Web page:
Well, Watchmen came out this weekend, and so we can now safely say that Billy Crudup’s CGI-enhanced blue full monty and Malin Akerman’s inimitable understanding of “acting” (apparently a mixture of reciting lines like English is your second language and posing like a crime-fighting tranny robot) have safely entered the pop-culture vernacular. I’m not entirely certain either, particularly the latter, opens any useful conversations in our cultural discourse, but at least we’ve expanded our vocabulary, y’all! And to paraphrase the great beacon of 20th century philosophical genius, Nomi Malone, Watchmen doesn’t suck, so I’ll freely admit it:
Let’s clarify, though, in that I said “not too bad.” I neglected to use words like “exceptional” or “awesome” or even (most disappointingly to me) “campalicious.” I’ve also neglected to utilize phrases like “tonally consistent” or “narratively coherent in any way that resembles a movie” because Watchmen is completely lacking in any of those qualities. Hell, Watchmen doesn’t even qualify as a movie so much as an explosion of adolescent id and existential angst moving on screen at 24-frames-per-second.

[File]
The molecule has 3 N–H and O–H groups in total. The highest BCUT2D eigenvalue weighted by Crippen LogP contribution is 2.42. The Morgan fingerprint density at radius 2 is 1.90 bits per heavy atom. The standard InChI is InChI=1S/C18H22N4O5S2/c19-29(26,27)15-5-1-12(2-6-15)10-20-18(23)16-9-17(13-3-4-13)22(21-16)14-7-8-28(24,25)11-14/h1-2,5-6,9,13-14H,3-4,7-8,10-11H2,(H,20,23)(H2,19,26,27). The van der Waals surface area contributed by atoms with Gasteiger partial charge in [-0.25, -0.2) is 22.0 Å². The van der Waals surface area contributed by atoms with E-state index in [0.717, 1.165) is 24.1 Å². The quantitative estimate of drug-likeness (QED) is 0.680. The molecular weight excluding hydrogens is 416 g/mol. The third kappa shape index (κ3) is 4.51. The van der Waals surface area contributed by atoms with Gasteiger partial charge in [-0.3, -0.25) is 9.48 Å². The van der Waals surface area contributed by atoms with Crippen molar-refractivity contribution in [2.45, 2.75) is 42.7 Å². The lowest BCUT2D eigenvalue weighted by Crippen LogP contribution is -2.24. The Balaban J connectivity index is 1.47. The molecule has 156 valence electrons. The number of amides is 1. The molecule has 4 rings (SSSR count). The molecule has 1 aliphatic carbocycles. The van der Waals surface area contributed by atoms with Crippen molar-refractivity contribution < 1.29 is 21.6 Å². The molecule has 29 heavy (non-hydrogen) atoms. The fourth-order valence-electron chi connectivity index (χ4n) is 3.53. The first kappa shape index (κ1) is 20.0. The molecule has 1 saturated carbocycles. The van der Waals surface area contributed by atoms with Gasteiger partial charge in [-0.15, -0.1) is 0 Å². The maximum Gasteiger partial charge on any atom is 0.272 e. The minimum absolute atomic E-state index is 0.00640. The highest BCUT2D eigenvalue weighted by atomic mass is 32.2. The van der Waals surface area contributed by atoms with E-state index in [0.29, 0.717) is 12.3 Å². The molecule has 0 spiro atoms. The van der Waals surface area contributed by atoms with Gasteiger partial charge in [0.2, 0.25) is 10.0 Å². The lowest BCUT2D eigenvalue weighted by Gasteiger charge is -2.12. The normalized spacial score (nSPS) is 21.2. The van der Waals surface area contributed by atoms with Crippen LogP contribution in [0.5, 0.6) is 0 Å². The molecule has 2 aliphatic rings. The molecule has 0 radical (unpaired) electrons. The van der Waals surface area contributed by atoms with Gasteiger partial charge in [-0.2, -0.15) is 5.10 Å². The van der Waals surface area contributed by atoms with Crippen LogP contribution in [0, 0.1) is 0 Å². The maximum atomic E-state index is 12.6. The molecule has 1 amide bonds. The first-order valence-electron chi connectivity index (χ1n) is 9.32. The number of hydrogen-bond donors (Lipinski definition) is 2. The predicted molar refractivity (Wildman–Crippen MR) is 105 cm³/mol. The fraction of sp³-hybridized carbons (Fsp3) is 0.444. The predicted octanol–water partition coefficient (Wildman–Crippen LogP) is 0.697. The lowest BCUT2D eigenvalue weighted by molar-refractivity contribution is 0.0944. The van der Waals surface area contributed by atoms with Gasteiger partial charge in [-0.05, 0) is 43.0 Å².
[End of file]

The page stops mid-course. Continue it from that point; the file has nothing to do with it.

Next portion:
Yes, there are scenes, and when taken in the order presented in the film, these scenes seem to resemble a plot. The problem, though, is that each scene is so hyperbolically extreme in style and, when compared to scenes before and afterward, contradictory in terms of emotion and feel, that the resulting product feels schizophrenic and unhinged. Snyder dials the violence up to 11 (arms are graphically sawn off with hacksaws and punches are capable of causing compound fractures) and the sex up to ridiculous (the howlingly bad sex scene between Ackerman and Patrick Wilson is Cinemax-grade soft-core porn with a Leonard Cohen’s “Hallelujah” providing the soundtrack and a firing of the flame-thrower on Night Owl’s jet to signal their climax; all parties involved should be thoroughly shamed for that one), yet there are also unexpected moments of beauty in this behemoth.